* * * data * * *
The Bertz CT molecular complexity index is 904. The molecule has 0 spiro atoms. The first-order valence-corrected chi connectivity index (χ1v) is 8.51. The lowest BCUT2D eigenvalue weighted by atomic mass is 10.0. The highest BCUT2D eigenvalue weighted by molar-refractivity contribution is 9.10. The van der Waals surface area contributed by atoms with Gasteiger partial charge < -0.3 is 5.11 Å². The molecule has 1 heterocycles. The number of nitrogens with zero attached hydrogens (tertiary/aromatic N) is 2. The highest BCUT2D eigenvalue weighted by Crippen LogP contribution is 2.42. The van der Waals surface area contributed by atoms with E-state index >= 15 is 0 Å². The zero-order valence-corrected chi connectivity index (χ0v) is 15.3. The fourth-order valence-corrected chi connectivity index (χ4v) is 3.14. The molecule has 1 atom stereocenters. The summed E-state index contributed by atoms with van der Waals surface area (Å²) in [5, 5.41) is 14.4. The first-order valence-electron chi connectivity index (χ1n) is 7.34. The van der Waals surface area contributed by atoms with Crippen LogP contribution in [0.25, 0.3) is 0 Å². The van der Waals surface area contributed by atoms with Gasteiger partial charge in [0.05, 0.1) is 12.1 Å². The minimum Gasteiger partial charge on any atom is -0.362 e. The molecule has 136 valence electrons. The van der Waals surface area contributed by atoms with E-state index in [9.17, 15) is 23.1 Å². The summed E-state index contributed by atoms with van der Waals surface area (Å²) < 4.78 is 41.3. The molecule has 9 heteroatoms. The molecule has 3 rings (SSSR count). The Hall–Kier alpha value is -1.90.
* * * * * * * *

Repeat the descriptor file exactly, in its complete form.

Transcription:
The Bertz CT molecular complexity index is 904. The molecule has 0 spiro atoms. The first-order valence-corrected chi connectivity index (χ1v) is 8.51. The lowest BCUT2D eigenvalue weighted by atomic mass is 10.0. The highest BCUT2D eigenvalue weighted by molar-refractivity contribution is 9.10. The van der Waals surface area contributed by atoms with Gasteiger partial charge < -0.3 is 5.11 Å². The molecule has 1 heterocycles. The number of nitrogens with zero attached hydrogens (tertiary/aromatic N) is 2. The highest BCUT2D eigenvalue weighted by Crippen LogP contribution is 2.42. The van der Waals surface area contributed by atoms with E-state index >= 15 is 0 Å². The zero-order valence-corrected chi connectivity index (χ0v) is 15.3. The fourth-order valence-corrected chi connectivity index (χ4v) is 3.14. The molecule has 1 atom stereocenters. The summed E-state index contributed by atoms with van der Waals surface area (Å²) in [5, 5.41) is 14.4. The first-order valence-electron chi connectivity index (χ1n) is 7.34. The van der Waals surface area contributed by atoms with Crippen LogP contribution in [0.25, 0.3) is 0 Å². The van der Waals surface area contributed by atoms with Gasteiger partial charge in [0.05, 0.1) is 12.1 Å². The minimum Gasteiger partial charge on any atom is -0.362 e. The molecule has 136 valence electrons. The van der Waals surface area contributed by atoms with E-state index in [9.17, 15) is 23.1 Å². The summed E-state index contributed by atoms with van der Waals surface area (Å²) < 4.78 is 41.3. The molecule has 9 heteroatoms. The molecule has 3 rings (SSSR count). The Hall–Kier alpha value is -1.90.